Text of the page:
Cathedral of Pisa, about the foundation of the same church among the 1063
and the 1064 13.
The elements that in the recent past were looked upon important to date
the bell could be considered in the opposite way. In fact, they could
corroborate the pregnant thesis about the presence of Pisan workers in
the Viterbese a century before as it is attested with Bartolomeo and his
sons. For the future, it should be important to deepen the reserch with
other comparisons and with an examination "de visu" of the bell,
to looking for traces of work.
1 Thesis was
disputed on December 1994, at the University "La Sapienza" of
2 G. Lera, "Le antiche campane di Lucca e del suo circondario e i
maestri fonditori dei secolo XIII e XVI", in Actum Luce, I
(1972), pp. 42-47.
3 L. Cimarra, "Quidam Guidoctus Pisanus me fecit... (in margine al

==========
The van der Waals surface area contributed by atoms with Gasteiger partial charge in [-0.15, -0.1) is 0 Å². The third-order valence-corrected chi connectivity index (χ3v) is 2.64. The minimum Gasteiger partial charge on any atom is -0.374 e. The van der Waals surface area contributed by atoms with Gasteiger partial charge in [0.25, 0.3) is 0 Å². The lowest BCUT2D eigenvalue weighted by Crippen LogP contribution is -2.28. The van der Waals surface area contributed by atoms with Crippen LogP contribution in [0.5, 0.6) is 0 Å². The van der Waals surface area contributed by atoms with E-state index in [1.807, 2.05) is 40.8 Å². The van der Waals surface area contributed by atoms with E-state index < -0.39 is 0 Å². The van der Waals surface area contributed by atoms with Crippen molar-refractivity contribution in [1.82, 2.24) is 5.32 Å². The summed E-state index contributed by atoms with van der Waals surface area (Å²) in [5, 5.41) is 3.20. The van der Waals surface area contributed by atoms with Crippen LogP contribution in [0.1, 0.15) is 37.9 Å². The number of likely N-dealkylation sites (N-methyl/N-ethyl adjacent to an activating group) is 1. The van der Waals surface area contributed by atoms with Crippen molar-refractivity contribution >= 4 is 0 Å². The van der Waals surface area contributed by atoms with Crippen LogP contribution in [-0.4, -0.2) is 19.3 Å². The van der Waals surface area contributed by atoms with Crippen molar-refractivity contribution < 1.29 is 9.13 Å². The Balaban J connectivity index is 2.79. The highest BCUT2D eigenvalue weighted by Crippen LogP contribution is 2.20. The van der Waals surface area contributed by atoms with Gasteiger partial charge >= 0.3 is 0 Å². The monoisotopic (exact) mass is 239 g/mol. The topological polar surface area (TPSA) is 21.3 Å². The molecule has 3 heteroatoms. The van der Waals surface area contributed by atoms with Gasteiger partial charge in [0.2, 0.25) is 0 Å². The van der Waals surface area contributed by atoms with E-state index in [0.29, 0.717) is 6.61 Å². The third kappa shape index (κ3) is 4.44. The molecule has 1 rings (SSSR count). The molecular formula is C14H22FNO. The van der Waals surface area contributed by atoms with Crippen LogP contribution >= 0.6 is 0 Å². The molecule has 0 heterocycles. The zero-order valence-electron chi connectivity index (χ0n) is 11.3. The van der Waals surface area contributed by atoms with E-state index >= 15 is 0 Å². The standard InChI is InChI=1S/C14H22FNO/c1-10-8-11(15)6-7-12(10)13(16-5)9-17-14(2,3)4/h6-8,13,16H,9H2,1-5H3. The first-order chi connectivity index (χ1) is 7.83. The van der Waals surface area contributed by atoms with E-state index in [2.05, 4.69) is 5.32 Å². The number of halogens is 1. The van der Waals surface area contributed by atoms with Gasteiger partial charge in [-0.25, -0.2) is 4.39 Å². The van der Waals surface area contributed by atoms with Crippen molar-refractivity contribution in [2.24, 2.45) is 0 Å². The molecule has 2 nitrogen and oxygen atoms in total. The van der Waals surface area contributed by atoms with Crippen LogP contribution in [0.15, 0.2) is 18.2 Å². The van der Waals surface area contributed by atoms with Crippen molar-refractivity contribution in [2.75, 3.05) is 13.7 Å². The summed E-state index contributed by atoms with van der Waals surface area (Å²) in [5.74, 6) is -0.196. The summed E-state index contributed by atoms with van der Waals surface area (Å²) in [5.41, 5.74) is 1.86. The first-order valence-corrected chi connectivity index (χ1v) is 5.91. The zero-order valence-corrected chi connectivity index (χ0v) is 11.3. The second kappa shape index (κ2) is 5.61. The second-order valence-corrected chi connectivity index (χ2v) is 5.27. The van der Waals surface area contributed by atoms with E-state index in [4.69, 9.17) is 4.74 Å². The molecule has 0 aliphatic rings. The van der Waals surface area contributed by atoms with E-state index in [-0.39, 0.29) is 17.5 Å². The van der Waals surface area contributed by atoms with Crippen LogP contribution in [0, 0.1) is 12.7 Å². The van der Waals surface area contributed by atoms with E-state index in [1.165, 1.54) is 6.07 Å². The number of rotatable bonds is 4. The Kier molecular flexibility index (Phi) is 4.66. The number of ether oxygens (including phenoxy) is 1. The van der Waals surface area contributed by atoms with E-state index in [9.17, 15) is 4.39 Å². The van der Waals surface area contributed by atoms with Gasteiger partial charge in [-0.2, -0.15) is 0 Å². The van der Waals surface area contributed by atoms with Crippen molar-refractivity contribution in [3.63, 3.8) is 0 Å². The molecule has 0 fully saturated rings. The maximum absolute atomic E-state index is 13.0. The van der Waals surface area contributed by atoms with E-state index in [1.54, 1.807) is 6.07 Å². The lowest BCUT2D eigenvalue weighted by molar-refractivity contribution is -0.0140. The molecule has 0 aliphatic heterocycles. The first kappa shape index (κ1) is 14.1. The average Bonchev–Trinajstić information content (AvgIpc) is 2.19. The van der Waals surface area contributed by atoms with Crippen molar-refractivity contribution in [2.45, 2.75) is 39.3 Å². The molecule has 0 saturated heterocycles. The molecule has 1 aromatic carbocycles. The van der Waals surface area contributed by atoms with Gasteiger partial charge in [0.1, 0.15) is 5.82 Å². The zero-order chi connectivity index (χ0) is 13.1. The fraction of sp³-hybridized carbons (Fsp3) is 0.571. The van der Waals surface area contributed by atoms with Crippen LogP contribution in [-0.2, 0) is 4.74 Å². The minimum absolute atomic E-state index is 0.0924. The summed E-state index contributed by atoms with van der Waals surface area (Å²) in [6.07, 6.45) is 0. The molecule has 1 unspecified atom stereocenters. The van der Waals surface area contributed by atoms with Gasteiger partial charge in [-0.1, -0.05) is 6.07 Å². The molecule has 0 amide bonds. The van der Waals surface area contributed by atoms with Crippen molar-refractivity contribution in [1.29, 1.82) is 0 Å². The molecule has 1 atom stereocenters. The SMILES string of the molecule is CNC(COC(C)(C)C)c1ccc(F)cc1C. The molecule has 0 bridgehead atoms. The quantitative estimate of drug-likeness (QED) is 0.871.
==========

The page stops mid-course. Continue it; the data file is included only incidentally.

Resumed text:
libro "Corneto com' era")", in Bollettino della SocietÓ
tarquiniense di Arte e Storia, 16 (1986), pp. 189-191.
4 L. Cimarra, "Materiali per una ricerca epigrafica: le campane di
Canepina", in Studi e Documenti I, Canepina 1990, p. 65. 5
A. Scriattoli, Viterbo nei suoi monumenti, Roma 1915-1920, pp.
6 N. Angeli, "I Belli, una dinastia di "campanari" viterbesi",
in Biblioteca e SocietÓ 3-4 (1982), p. 37.
7 G. B. De Rossi, "Campana con epigrafe dedicatoria del secolo in
circa ottavo o nono trovata presso Canino", in Bollettino di Archeologia
Cristiana (1887), pp. 82-87.